Power Supply Ground Question

In another forum, fat16lib brought up that he specifically bought a grounded power supply from Phihong to minimize the measurement error /noise he was observing on his 16bit ADC. He confirmed that the ground is a pass-through design, so now his circuit is grounded to the mains ground. He observed much less noise on the board, resulting in better measurements.

I too am putting together an ADC solution with 16 bit resolution though so far my on-board switchmode power supply the VOF6 from CUI, is installed as delivered, i.e. isolated. It only features two input pins, Line and Neutral, and two output pins, 5VDC and GND.

I don’t know if there is a potential for my board to develop a ground loop going forward, but I thought it would be a good design practice to ground the PCB to earth in general. Thus, what are the downsides to grounding a PCB to earth? If one were to retrofit such a ground, would the best approach be to use a 2200pF, 2kV capacitor as suggested at Wikipedia? Would you fuse such a connection in case the outlet is hopelessly miswired or the AC ground develops a high potential for some other reason? Or perhaps use a very thin trace coupled with a 0805 fusible resistor with a low resistance for said connection?

For that matter, is it good design practice to always tie the purported AC ground and Neutral lines together on a PCB or to leave them separate? While I should be able to do this (assuming the outlet is wired correctly), experience in the field has taught me otherwise.

Never ever tie neutral to earth, that's a grave error. Treat the neutral line as live if you want to remain live yourself!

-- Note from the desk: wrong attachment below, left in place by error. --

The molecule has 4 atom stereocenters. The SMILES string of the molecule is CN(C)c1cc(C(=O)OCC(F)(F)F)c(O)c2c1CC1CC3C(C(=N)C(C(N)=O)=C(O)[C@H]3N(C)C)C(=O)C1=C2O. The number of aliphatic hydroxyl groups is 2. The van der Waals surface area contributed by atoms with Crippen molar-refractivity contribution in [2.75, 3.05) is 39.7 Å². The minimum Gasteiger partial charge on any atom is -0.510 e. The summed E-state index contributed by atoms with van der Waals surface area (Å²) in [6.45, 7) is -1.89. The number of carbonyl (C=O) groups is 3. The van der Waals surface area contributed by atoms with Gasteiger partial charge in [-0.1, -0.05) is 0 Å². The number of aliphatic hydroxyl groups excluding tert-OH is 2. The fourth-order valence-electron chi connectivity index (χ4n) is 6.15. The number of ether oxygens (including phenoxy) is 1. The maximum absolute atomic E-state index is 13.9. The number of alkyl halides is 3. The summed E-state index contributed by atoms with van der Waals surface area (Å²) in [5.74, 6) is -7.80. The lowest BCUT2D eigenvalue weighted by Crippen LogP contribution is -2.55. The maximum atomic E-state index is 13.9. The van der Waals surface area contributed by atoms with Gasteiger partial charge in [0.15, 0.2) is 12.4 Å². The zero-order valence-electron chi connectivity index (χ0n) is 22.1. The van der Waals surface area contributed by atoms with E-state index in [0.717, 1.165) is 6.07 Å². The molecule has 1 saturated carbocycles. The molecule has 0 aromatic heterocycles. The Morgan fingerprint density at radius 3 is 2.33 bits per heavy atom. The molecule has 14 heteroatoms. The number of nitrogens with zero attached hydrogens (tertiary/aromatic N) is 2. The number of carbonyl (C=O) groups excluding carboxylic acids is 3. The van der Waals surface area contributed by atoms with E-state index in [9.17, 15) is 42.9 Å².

Hi MarkT and thanks for the response.

As far as the Neutral to Ground question is concerned, I agree. For one, I could see how tying the two together could be really fun if someone mis-wired a outlet w/o a ground (i.e. reverse line and neutral) followed by the homeowner using one of those adapter plugs that "converts" a non-grounded outlet into a grounded one - naturally w/o first attaching the ground ring on the adapter to ground first. Any metal surfaces would be "hot" then.

Never mind the fun that would ensue if a dead short is inserted into an mis-wired but grounded outlet if the appliance had the ground and neutral line tied together. So I can see why one would not want to do that.

But coming back to the original question: Is it good design practice to ground a PCB to the AC mains ground or not? Sure, some components might be required to do it safely! But isn't it a good practice, especially if anything attached to the Arduino is grounded as well? From what I recall reading, quite a few power supplies create 'floating grounds' relative to the earth ground, potentials that can cause unhappiness if the arduino is exposed to earth ground (analog input pin, for example).

Additionally, fat16lib noted significant performance improvement re: his ADC after using an earth ground. I presume this has three reasons: 1) He's using a switch-mode power supply which likely has a bunch of harmonics/noise/etc. that older supplies based on linear regulators and transformers would not, if implemented properly. 2) His ADC is very sensitive. 3) His Arduino board power was floating relative to earth ground.

4) Not enough/the right bypass caps?

I've seen in the ATMEL docs where people shut down parts of the chip to get cleaner ADC. I don't remember where but....

I’ve seen in the ATMEL docs where people shut down parts of the chip to get cleaner ADC. I don’t remember where but…

Was that related to sleep? I seem to recall the ADC having some sort of mode related to better precision after the chip waking up… That said, I doubt this is terribly relevant to an Arduino (noise that is) unless you use an op-amp to boost small signals. As is, the best resolution one can hope for from an Atmega 328P, 1284, 2560, etc. is about 1V/1024 or about 1mV. Under normal circumstances (i.e. AREF=5V), that rises to about 5mV.

16 bit ADCs offer 64 times the resolution, so there is much more opportunity for noise to be measured with them (i.e. 0.07mV resolution with a 5V range). Having read some more literature re: noise, etc. I now understand better why differential measurements are as popular as they are.

Unshielded wires of any real length to sensor could be a noise source as well. Make a big enough loop and the wire could be the sensor. That could work in physics class along with a spark gap to teach about waves and wavelength.